I think there is a post on here on hardening and tempering steel somewhere here.

    Yes it can be rough science for "back barn professors" Some heat-treaters I dealt professionally with was either an artist or they had a science to it. Note these were major companies too!
    "My tractors do not make up for my lack of manhood, but rather make up for my lack of childhood"

    -JD 2210, 200CX FEL, 52" MMM, and some addtions
    -78 Case 446
    -80ish 12 HP Workhorse

  8. #8
    Platinum Member Matt_Jr's Avatar
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    May 2006
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    598
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    linden, Virginia
    Tractor
    BX 24

    Default Re: Hardened cutting blade

    Not quite an exact scientific approach, but I've modified stuff at work by heating it up with a torch and dropping it in cold water. You can use oil too. I like water. Any how the process forces the steel to trap the carbon and other stuff in the steel between the molecules to make it harder. I don't know how well this works on all types of steel but I've been doin' it for years. I know they do this to make swords too. Picture below comes from
    Metalsmith V 21.3 Quenching Steel by Pete Stanaitis
    Attached Thumbnails Attached Thumbnails -quench-gif  
    Last edited by Matt_Jr; 04-17-2008 at 10:04 PM.
    -Matt

    "There is nothing more exhilarating then being shot at and missed." -Winston Churchhill

    "I know of no higher fortitude than stubbornness in the face of overwhelming odds." -Louis Nizer

  9. #9
    Silver Member
    Join Date
    Feb 2008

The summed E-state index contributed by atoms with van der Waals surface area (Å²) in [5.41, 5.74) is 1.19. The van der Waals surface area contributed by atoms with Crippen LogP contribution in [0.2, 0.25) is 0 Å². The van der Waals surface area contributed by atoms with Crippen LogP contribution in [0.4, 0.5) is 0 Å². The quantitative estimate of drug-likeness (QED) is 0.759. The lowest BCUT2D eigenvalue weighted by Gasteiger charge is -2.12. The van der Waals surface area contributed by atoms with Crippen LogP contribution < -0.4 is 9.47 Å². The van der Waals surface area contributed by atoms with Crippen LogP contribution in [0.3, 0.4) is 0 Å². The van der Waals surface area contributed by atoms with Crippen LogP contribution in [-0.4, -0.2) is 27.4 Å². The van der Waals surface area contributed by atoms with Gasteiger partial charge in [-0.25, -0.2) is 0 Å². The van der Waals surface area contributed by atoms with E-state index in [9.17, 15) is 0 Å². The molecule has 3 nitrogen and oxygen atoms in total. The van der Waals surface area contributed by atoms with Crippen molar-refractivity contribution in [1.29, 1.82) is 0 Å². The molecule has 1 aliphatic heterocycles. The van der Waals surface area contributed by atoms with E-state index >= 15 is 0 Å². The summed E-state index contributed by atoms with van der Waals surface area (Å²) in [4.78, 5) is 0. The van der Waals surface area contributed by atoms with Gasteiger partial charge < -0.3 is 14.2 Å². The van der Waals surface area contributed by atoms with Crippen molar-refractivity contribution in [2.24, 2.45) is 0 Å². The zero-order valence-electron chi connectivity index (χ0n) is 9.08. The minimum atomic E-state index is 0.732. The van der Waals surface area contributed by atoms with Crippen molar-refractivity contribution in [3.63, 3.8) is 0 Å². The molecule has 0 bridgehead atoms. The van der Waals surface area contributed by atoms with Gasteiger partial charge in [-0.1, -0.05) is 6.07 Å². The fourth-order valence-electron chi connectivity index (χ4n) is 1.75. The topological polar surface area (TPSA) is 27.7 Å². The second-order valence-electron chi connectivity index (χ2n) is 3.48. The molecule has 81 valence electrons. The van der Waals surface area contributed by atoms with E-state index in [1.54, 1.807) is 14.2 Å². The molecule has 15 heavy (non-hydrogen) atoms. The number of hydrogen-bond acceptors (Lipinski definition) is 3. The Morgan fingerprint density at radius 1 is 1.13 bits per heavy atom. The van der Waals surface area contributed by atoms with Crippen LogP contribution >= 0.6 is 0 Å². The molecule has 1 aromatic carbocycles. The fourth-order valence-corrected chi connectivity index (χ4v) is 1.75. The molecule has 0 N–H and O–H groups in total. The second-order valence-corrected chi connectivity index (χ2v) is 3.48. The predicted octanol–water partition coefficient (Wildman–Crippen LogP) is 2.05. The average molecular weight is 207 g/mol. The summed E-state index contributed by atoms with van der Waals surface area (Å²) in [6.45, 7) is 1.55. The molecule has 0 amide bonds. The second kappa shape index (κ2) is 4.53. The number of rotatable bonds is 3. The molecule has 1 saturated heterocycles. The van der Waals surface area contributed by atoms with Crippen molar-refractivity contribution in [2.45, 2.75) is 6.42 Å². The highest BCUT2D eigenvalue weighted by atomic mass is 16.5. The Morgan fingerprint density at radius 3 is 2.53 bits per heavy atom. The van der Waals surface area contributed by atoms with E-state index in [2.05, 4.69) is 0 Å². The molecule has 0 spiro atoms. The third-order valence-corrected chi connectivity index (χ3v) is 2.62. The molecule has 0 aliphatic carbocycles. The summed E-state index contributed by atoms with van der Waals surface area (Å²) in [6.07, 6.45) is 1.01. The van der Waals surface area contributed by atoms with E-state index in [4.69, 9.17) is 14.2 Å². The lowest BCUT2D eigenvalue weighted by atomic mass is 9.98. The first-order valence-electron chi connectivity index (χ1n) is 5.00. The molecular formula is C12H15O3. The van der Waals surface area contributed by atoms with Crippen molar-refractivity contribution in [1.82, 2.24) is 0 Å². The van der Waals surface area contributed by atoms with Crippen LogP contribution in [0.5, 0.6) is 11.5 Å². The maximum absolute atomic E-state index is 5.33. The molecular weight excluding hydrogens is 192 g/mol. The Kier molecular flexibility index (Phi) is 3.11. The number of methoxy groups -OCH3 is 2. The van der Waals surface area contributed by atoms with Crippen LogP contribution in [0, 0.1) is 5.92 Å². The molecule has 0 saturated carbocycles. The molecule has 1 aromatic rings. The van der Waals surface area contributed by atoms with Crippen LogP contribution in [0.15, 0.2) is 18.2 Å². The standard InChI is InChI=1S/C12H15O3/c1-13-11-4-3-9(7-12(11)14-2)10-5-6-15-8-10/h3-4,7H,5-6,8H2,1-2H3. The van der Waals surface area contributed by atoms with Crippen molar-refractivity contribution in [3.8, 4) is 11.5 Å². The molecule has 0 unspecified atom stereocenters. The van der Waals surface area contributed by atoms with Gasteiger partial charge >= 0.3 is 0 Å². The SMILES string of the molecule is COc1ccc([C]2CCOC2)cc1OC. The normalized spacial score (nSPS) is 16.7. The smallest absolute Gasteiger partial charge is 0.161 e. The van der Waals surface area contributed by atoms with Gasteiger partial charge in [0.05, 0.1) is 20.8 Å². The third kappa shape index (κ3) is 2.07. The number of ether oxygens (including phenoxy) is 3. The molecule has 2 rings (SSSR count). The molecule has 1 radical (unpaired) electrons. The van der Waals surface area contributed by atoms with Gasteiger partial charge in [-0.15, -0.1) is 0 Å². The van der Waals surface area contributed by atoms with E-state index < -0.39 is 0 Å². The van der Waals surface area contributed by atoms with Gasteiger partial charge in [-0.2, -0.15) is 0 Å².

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    137
    Location
    North Al.

    Default Re: Hardened cutting blade

    Quote Originally Posted by Matt_Jr
    Not quite an exact scientific approach, but I've modified stuff at work by heating it up with a torch and dropping it in cold water. You can use oil too. I like water. Any how the process forces the steel to trap the carbon and other stuff in the steel between the molecules to make it harder. I don't know how well this works on all types of steel but I've been doin' it for years. I know they do this to make swords too. Picture below comes from
    Metalsmith V 21.3 Quenching Steel by Pete Stanaitis
    I thought tempering steel required you to lower the tempture at a slow rate. If you just drop the hot steel into water and "DROP" the tempture you would have weaked the steel as apposed to harded it. I've read thats why they use a type of oil. It does'nt drop the temp and some of the oil is trapped in the pores and for a short time fights off oxidation.
    Its alot easier to ask a stupid question than fix a stupid mistake:
    1997 JD 5300 w/ 540 LDR, MX6 cutter

  10. #10
    Gold Member
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    Sep 2006
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    Extreme Northern Wisconsin
    Tractor
    John Deere 2210

    Default Re: Hardened cutting blade

    Quote Originally Posted by exiled
    I thought tempering steel required you to lower the tempture at a slow rate. If you just drop the hot steel into water and "DROP" the tempture you would have weaked the steel as apposed to harded it. I've read thats why they use a type of oil. It does'nt drop the temp and some of the oil is trapped in the pores and for a short time fights off oxidation.
    Yes Tempering is cooling it slowly making it less brittle. Heat-treating is quenching it aka droping in water like Matt posted. If I am wrong correct me??

    Dan
    "My tractors do not make up for my lack of manhood, but rather make up for my lack of childhood"

    -JD 2210, 200CX FEL, 52" MMM, and some addtions
    -78 Case 446
    -80ish 12 HP Workhorse